I’m continuously being told to stop referring to “the good old days” (o/c “in my day”).

Well, I won’t permit anyone to trample upon my constitutional right to be a grumpy old man. Like it or not, life was and can again be simple. We’ve complicated life with cell phones; I-pads; computerized cars; and, of course, tribal politics. I’ll continue reminding generations following mine that, when simplicity reigned, the world prospered without one computer and politicians believed in their political activities, self-funded them and died broke.

Financial crimes were infrequent. Why? Remember when most parents NEVER owned their own house, never wore jeans or weaves, never set foot on a golf course, never traveled out of Jamaica; never had a credit card? Remember when rent was affordable and parents’ ambitions focused on children’s education and advancement.

Hey, you know, everybody’s talkin’ about the good old days, right?
Everybody; the good old days, the good old days.
Well, let’s talk about the good old days.
Come to think of it, as bad as we think they are
these will become the good old days for our children….

Remember telephones? No, not these modern thingamajiggies that do everything except complete a phone call. Remember party lines? Those of us lucky enough to own a phone had to first check if somebody else was using it before dialling. Remember dialing? Years ago, the Ampersand’s best friend came to spend the day. He asked to use the phone to call home. Soon, in obvious distress, he told The Old Ball and Chain the phone wasn’t working. It was a vintage rotary dial phone that completely defeated his computer-oriented mind.

Try to remember that kind of September,
when life was slow and oh, so mellow.
Try to remember, and, if you remember, then follow.

Remember Trafficators? Nobody? IN MY DAY (before “blinkers”), cars were fitted with semaphore signals which, when switched on from inside, shot out from the car’s bodywork and remained protruding to indicate the direction of an intended turn. The very first car I ever drove (my mother’s Morris Minor) was fitted with trafficators. To avoid misunderstanding, we combined those “modern” contraptions with hand signals.

All cars used stick shift. When we were first married Old BC was petrified of newly introduced automatic cars and refused to drive one. Eventually, a greater fear of arthritic knees from constantly pumping clutches forced her to join the new world. Now, she couldn’t manipulate a stick shift if her life depended on it.

Can it be that it was all so simple then
or has time rewritten every line?
And, if we had the chance to do it all again,
tell me would we; could we?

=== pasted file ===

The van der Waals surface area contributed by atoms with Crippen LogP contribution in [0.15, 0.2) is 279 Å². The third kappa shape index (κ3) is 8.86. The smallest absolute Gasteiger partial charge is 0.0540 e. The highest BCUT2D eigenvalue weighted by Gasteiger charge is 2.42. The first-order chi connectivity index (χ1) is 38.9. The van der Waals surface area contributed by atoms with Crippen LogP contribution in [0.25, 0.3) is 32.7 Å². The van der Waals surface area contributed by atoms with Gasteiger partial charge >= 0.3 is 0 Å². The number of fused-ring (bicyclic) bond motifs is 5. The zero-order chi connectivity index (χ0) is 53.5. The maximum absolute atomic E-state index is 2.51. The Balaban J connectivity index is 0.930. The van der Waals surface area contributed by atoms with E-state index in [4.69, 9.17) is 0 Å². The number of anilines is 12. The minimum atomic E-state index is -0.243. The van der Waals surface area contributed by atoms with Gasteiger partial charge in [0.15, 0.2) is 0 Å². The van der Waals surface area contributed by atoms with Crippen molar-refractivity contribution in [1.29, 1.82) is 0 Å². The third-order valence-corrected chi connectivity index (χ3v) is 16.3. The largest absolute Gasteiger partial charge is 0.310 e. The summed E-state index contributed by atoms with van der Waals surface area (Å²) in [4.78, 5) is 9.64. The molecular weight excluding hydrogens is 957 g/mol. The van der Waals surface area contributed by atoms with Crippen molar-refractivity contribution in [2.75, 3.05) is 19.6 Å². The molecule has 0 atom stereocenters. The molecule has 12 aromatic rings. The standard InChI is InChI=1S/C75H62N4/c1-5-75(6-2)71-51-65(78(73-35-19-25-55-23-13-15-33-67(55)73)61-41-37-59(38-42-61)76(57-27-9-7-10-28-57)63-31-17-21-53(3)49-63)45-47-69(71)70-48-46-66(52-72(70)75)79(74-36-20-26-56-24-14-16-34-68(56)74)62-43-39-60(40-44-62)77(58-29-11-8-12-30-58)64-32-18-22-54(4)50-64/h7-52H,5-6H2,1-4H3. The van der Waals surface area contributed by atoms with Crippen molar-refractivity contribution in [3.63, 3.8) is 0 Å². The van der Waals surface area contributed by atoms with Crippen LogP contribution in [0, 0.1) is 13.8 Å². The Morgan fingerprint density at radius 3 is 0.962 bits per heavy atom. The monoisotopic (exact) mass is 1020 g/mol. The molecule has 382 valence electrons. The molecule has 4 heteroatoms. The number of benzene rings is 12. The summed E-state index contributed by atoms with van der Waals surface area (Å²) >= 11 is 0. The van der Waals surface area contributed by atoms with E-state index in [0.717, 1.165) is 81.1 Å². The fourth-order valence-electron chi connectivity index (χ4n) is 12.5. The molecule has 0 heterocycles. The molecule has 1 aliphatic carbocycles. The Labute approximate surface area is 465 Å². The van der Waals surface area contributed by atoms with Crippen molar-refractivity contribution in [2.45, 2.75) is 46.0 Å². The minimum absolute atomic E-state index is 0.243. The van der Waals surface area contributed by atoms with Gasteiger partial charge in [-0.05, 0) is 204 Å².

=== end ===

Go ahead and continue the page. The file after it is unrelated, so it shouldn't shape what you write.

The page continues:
Remember when meals were eaten at home; cooked by mothers; and eaten while sitting around a dining table headed by miserable, tired, hard-working fathers whose attention children avoided for fear of annoying them? Remember, when children didn’t like what was served, we were allowed to remain seated at the table until we did? Fathers said “You’ll eat what’s provided AND LIKE IT!” Sunday lunch came from the backyard. Mummy covered its head with a pan then, wielding a handy machete, removed head from body while we children watched in awe as it ran around thereafter. Ever heard “running around like a chicken with its head cut off”? Then, we had to pick off the feathers.

“Fast food” was Mummy making a sandwich. Go ahead, call me sexist or whatever. In the overwhelming majority, we grew up without psychological scars but with a healthy respect for women; our elders; and authority generally. How’s the modern, laissez-faire, overly tolerant, mainly absentee parenting method working for you now?

Memories, may be beautiful and yet
what’s too painful to remember
we simply choose to forget.
So, it’s the laughter we will remember
whenever we remember
the way we were…

“The Way We Were,” written by Marvin Hamlisch; popularized by Barbra Streisand; was a No 1 soul hit for Gladys Knight and the Pips from their 1975 album I Feel a Song.

Gladys Maria Knight turned 70 on May 28 but she’s still one of the finest soul singers of any generation. With her brother Merald “Bubba” Knight and cousins Edward Patten and William Guest (The “Pips”), she formed one of the most successful recording groups during seminal time for groups. Their 1973 Song of The Year, Midnight Train to Georgia, features my idea of music’s best harmonies from the legendary Pips.

Peace and Love


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